Canada’s Polytechnics: Education is Different Here

The world around us is changing quickly, as are the skills required in tomorrow’s workplaces. It is time for a bold approach to post-secondary education, one that delivers up-to-date and in-demand skills across sectors, supporting hands-on, applied and technology-enabled learning.

Ready to go? Look no further than Canada’s polytechnic institutions.

Polytechnic graduates are in high demand
We focus on giving learners a leg-up in the labour market. Our instructors are industry experts. Employers donate equipment and help us build our programs. They bring industry challenges to campus and engage with students to solve them.

Learning is hands-on and practical
Experiential education builds both competency and confidence in our students. It starts with workplace-authentic training in labs and workshops: developing robots in the manufacturing lab, working with the elderly in onsite clinics and care facilities, building net-zero houses in shops the size of football fields. We teach the theory, then let students roll up their sleeves and give it a try.

Programs are industry-driven
Work-integrated learning opportunities aren’t an add-on — they are part of virtually every program. This is a great way to apply in-class learning and develop critical workplace skills like problem-solving, communication and teamwork.

Graduates are ready to innovate
Innovation is part of our DNA. We build digital fluency into every program and experiment with new ways to deliver training. We inspire students to adopt an innovation mindset, pushing them to experiment and take risks. These skills — regardless of sector or occupation — are the foundation for career success.

84% of polytechnic graduates are employed within six months
90% of employers who hired a polytechnic grad point to practical experience as a key benefit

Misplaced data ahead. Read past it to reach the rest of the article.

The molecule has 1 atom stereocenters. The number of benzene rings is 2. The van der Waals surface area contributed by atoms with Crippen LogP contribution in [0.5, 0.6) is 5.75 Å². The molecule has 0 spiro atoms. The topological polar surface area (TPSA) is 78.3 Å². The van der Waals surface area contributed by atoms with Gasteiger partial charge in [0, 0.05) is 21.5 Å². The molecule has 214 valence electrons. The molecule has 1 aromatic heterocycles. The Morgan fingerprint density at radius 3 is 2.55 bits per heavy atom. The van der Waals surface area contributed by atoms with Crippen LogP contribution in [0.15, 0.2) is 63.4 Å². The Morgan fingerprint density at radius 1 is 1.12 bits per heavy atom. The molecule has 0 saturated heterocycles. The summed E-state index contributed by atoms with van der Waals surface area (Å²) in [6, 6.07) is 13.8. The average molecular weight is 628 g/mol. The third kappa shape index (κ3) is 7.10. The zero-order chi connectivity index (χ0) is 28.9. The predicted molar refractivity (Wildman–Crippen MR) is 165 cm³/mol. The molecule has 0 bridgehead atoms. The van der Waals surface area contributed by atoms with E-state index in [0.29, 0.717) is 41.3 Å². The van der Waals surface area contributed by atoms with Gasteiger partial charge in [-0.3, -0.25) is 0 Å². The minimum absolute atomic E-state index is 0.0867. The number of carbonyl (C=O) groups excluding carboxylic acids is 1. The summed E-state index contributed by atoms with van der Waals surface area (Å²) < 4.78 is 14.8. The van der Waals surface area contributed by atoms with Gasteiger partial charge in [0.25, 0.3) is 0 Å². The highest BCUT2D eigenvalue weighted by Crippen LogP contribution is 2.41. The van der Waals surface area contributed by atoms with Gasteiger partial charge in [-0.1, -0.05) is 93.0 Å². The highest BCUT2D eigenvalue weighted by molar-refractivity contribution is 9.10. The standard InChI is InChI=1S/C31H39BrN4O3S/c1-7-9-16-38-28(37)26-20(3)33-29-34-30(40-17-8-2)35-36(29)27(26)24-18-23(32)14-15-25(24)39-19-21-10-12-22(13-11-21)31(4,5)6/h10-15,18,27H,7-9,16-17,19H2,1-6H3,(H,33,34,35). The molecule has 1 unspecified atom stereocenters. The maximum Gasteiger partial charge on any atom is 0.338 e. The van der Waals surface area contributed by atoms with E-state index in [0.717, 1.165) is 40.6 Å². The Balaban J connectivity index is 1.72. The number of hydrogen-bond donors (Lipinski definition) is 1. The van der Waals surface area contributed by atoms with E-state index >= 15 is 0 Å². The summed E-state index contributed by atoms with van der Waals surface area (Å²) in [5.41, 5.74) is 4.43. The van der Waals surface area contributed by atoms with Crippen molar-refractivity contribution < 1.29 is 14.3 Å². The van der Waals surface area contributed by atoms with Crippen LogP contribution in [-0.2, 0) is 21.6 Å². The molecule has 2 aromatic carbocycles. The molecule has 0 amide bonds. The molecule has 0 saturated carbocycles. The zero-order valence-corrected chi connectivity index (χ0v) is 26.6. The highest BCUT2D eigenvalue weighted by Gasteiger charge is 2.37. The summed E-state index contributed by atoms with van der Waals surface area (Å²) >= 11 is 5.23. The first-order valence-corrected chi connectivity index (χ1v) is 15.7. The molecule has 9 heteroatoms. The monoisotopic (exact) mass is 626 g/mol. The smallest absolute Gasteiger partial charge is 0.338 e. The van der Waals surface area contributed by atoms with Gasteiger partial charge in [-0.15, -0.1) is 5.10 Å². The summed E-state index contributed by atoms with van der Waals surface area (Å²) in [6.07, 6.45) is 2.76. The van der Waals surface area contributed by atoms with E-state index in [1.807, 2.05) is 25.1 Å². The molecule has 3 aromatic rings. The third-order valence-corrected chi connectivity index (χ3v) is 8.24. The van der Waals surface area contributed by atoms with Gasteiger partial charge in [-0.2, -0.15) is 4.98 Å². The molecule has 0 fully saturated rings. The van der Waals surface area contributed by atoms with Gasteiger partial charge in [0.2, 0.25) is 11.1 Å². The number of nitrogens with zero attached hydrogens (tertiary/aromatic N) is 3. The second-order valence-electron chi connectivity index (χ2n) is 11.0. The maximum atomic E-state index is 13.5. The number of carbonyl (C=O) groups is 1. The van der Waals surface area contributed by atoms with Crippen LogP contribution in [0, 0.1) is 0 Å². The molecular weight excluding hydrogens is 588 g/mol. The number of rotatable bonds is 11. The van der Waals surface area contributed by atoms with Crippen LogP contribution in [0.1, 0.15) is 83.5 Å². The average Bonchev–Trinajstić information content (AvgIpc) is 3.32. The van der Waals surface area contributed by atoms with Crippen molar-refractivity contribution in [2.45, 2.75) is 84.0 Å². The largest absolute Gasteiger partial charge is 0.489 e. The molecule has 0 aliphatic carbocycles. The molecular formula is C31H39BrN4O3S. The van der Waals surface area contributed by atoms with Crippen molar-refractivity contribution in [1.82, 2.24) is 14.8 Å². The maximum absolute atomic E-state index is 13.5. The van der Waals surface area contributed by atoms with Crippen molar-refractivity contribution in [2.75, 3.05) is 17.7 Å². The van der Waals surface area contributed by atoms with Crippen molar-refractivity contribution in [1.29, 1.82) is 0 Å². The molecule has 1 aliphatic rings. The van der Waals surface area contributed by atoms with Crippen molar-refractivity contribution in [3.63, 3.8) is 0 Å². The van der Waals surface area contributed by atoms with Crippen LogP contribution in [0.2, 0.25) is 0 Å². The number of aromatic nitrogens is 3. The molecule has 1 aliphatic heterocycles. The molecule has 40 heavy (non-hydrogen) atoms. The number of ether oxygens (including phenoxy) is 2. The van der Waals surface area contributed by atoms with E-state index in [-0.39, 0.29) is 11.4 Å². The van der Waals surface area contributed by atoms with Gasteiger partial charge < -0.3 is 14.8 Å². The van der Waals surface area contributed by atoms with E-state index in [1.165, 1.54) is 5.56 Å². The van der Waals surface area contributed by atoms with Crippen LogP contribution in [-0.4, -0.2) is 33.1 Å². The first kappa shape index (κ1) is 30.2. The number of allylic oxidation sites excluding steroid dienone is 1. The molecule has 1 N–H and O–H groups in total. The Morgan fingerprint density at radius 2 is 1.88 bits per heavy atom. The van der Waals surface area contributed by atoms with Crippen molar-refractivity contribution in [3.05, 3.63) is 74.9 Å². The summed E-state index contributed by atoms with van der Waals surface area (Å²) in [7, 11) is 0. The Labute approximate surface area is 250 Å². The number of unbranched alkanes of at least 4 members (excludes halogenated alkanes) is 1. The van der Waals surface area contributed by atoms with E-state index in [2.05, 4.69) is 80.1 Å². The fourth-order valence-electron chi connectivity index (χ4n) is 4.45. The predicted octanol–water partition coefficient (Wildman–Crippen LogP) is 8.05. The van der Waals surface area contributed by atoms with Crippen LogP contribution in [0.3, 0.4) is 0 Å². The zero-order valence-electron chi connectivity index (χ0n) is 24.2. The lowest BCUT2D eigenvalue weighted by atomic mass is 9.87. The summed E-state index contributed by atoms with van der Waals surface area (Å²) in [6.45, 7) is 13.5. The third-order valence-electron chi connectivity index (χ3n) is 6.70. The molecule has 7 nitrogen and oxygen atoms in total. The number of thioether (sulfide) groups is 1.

Three in five employers say they seek workers with a polytechnic education

Don’t believe us? See for yourself

Education is Different Here
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Featured posts

With increasing demand for mid-career upskilling, BCIT has recently launched three industry-relevant micro-credentials: mass timber construction, natural resource protection and digital transformation. Polytechnics Canada sat down with Tom Roemer, BCIT’s Vice President Academic, to discuss the new approach

Polytechnics Canada sat down for a conversation with author Michelle Weise to discuss her new book, Long Life Learning: Preparing for Jobs that Don’t Even Exist Yet, and Peter Devlin, President of Fanshawe College, to discuss what Canada must do to get lifelong learning right.

Upskilling and reskilling, especially when it comes to digital fluency, is becoming increasingly important as technology evolves and its influence on the Canadian labour market becomes ubiquitous. Polytechnics Canada spoke with Sheridan marketing professors, Garrett Hall and Dr. Sujinda Hwang-Leslie about their Building Small Business Resilience Digital Marketing Training Program.

Canada’s polytechnics

Polytechnic education occupies a unique space at the intersection of learner and labour market. Programs are developed in direct response to business needs, drawing input from program advisory committees, engaging instructors from industry and providing learners with pragmatic experience. Practical learning opportunities prepare students for workplace challenges, ensuring graduates are job-ready and armed with the skills employers need across sectors.

Knowing that one size doesn’t fit all, polytechnics offer a breadth of credentials, including Bachelor’s degrees and apprenticeship technical training, graduate certificates, diplomas and continuing education programs. Flexible program design reflects the changing nature of work, offering an innovative and entrepreneurial approach to skills development, and including workplace experience that puts learning into context.

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